Published Online: September 20, 2014
Celiac disease is an autoimmune disorder of the gastrointestinal tract characterized by an inflammatory response to dietary gluten, a major component of foods containing wheat, barley and rye. Strict compliance with a gluten-free diet is currently the only effective treatment for celiac disease, but the diet is inconvenient and expensive, and inadvertent gluten exposure is common. Parasitic worms such as hookworms are masters at regulating the immune system, thus several attempts have been made to exploit their immunosuppressive capabilities in clinical trials for various inflammatory disorders.
In an article recently published in The Journal of Allergy and Clinical Immunology (JACI), Croese, Giacomin, and colleagues show that experimental hookworm infection enables celiac disease patients to ingest escalating doses of gluten to the equivalent of a medium serving of pasta, with no deterioration in symptoms. Because gluten is predictably toxic for most people with celiac disease, historical control data were used to compare trial outcomes. Critically, in hookworm-infected subjects the architecture of the small intestine, inflammatory cell infiltration, and auto-antibody production did not display the typical pathologic responses associated with gluten ingestion when compared to pre-trial levels. Hookworm infection evoked multiple immunological changes in the intestine, where inflammatory cells that typify active celiac disease (interferon-gamma and interleukin-17-producing T cells) were suppressed, and anti-inflammatory cell types were expanded.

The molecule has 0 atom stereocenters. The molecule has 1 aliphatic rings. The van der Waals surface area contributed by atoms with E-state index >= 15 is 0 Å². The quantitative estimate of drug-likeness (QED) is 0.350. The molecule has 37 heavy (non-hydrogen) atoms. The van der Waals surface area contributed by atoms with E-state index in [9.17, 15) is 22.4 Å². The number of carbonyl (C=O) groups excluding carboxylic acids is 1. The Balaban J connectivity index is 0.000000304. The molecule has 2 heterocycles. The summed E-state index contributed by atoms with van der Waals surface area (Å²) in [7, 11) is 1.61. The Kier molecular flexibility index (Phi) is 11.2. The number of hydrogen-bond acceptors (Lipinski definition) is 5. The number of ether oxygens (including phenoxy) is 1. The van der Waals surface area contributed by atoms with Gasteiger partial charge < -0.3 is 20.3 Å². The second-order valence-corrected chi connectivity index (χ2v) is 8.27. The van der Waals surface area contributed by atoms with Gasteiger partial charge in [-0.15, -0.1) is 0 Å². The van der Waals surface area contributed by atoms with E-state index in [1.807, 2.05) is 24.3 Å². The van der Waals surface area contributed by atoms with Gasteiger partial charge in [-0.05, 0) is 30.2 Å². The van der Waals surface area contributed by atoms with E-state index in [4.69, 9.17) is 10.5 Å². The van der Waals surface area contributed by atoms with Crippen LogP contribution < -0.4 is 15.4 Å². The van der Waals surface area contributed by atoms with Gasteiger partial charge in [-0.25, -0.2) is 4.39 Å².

Using a novel, combined immunotherapy approach involving experimental hookworm infection and gradual re-introduction of small amounts of dietary gluten, the authors demonstrate a clear improvement in gluten tolerance in a cohort of people with celiac disease. Numerous objective and subjective outcomes were measured, with all results indicating a dramatic shift towards immune regulation at the expense of inflammation, translating into a clinical benefit and highlighting the therapeutic utility of parasitic worms, or worm-derived factors, for treating a range of autoimmune and allergic diseases.
The Journal of Allergy and Clinical Immunology (JACI) is the official scientific journal of the AAAAI, and is the most-cited journal in the field of allergy and clinical immunology.